Interviewing

How to Explain Your Reason for Resignation (With Examples)

May 12, 2021

One of the most frequently asked questions at job interviews is, "Why do you want to resign from your current job?" Knowing how to answer this question confidently can help you present yourself as the best candidate for the job. In this article, we discuss why employers ask this question, common reasons for leaving a job, how to structure your answer and examples to frame your reasoning in a positive way.

Why do employers ask "why are you resigning from your current job ?"

Employers like to ask this interview question because it reveals a lot about you, such as:

  • Whether you were laid off and if the reasons were related to your performance
  • Whether you are still on good terms with your previous employer
  • Whether your reason aligns well with the company's needs
  • Whether you are able to demonstrate discretion and avoid saying something negative about your former employer
  • Whether you are a serial job-hopper

Common reasons for resignation

There are several reasons why you may search for a new job, whether voluntarily or involuntarily. These include:

  • You wanted to work in a different sector or field
  • You would like a salary increase
  • You're looking for a new challenge
  • You want to change career paths
  • You wanted to take a break to spend more time with family
  • You were let go or laid off
  • You don't like the work hours at your current job
  • You feel undervalued in your current job
  • The company you worked for went out of business

How to answer 'Why do you want to resign from your current job?'

Explaining your reasoning for resigning from your current job in a positive and brief manner helps demonstrate your professionalism to employers. Here are a few steps to answer this interview question effectively:

1. Be clear about your reasons for quitting your current job

Prepare to answer why you are resigning from your current job before the interview even starts. List down why you left your previous role and your goals for your next job. To help you come up with good reasons, think about your passions, career ambitions, values and what you like most about the company or position you are applying for. Then, structure answers that clearly express why you are the best fit for the job and the company.

For instance, if one of your reasons for resigning is that you prefer to work on more team-based projects, you can explain to your prospective employer that you are interested in performing more engaging tasks with your teammates. This tells them that you are passionate about working with others and may bring collaborative and positive energy to the workplace.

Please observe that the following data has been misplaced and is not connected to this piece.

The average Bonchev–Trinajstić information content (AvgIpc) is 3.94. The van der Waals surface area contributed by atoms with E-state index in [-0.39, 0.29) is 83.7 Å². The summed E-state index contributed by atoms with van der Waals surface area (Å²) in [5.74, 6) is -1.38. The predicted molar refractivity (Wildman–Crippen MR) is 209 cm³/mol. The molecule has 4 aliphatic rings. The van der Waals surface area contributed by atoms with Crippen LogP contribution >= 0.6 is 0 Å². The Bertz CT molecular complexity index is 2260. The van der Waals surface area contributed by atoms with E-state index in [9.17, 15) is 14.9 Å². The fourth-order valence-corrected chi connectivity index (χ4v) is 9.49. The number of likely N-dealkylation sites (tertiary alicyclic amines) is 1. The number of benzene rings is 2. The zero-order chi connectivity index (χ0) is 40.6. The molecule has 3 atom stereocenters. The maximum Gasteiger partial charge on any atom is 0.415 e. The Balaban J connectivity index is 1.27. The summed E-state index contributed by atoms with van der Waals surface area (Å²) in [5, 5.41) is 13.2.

Related: Tips From a Recruiter: Standing Out to Hiring Managers During COVID-19

2. Stay positive when answering

Make sure to stay positive when explaining why you are resigning from or left a job, even if the reason is negative. Employers prefer to hire candidates who can be honest and open about how they handled difficult situations. Focus on the knowledge or skills you gained in your current role, positive interactions you had with stakeholders or good relationships you may have built with your coworkers.

For instance, instead of saying, "My current role's duties and responsibilities are dull," try something like, "I'm seeking a job with challenging responsibilities that allow me to regularly use my problem-solving skills to overcome them."

Related: 10 Best Skills to Include on a CV

3. Be professional and honest

When answering this question, you don't have to go into all the details. If you find your current role unfulfilling, there's always a way to say it without disparaging your current employer. Keep in mind that the company you are interviewing with may reach out to your previous employer, so make sure that what you've told them is in line with what they will learn from those conversations.

If you are unemployed, be honest about it as well. If they call your previous employer to confirm salary range, start dates or get a reference, this could reduce your chances of getting the job if you have provided different information.

4. Keep your response short

When answering the question, provide a short statement—around two to three sentences long. Make sure your answer is relevant, direct and provides enough reasoning. If your response to this question seems to shift in a negative direction, deflect the focus to how your unique skill set and experience would be ideal for the role.

Some interviewers may probe you to go into greater detail if they suspect you are leaving a job that was not a good fit for you. Remain calm and approach their questions with respect for your previous company. In Hong Kong, the workplace is a dynamic and fast-paced environment. Employers want to know that you are able to handle high pressure situations. Answering this questions gives you the opportunity to show that you can leave with grace and maintain a professional outlook in spite of the situational challenges.